It is not an easy green to wear, for sure. And it was not one to be the new black. Yet, some publications called it “colour of the year”. Fashionistas took to it like the proverbial moth to a flame. If there was one colour that dominated social media it was this green, so saturated that it could be considered too much. This is not Valentino red or Schiaparelli pink; this is green, with a particular brightness and intensity usually associated with goblins, the clothing of Leprechauns, and, of course, St Patrick’s day. No, not Starbucks, but—oh, yes—Grab! We tried to like it, but it was not speaking to us. Bottega Veneta’s spring/summer 2021 had so much of the green that it would make a convert of any green-averse, but we could only stand in a distance and observe, without, frankly, any envy.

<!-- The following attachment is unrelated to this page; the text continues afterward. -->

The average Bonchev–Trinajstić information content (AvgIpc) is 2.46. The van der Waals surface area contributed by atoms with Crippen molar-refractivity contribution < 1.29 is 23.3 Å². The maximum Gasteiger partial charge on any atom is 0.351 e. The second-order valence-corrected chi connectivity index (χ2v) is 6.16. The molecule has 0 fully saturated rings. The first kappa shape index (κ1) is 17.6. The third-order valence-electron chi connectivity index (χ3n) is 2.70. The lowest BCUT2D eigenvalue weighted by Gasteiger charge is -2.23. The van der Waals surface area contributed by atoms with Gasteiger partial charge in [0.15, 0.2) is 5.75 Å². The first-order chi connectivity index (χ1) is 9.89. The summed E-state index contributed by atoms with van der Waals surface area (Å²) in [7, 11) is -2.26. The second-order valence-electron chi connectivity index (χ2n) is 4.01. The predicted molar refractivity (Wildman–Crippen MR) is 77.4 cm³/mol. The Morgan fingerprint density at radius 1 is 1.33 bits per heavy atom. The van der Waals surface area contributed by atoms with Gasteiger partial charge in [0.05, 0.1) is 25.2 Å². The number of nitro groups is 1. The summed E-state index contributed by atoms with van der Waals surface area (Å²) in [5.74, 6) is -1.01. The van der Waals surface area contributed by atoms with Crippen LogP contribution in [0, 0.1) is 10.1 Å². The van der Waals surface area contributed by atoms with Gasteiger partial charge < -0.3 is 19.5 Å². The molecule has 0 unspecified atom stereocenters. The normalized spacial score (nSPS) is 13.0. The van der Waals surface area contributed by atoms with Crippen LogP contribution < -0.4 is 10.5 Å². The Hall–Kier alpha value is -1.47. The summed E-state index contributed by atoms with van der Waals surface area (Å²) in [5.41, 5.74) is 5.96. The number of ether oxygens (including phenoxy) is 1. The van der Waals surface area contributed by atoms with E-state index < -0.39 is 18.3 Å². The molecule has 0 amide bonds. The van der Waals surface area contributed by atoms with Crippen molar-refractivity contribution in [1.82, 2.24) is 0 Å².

The unmistakble and unmissable green that is the façade of the men’s store at MBS. File photo: SOTD

The truth is, we could not quite decide if we really liked the work of Daniel Lee, former ready-to-wear director at Celine, during Phoebe Filo’s stewardship. Not even after this many seasons at BV, not after he won four awards at the 2019 British Fashion Awards, not after the wild success of the crazy green. Mr Lee is no doubt technically skilled and chromatically gifted, but it is hard to describe one overaching aesthetic that could be ascribed to the brand. One tai-tai told us, “He started quite good at BV… but then he got weird. No one can wear his clothes.” We think there is sexy somewhere in his modern take of somewhat traditional shapes, but we can’t pin-point something so amazing that we’ll remember it even after Mr Lee’s Pouch bags and Wellies are long forgotten. Martin Margiela’s stint at Hermès was just three years longer than Mr Lee’s time at BV, but we do remember the house’s vareuse, that deep-V neckline that he had made quite his own, appearing on tunics, for example, worn over jumpers cinched at the waist with wide belts.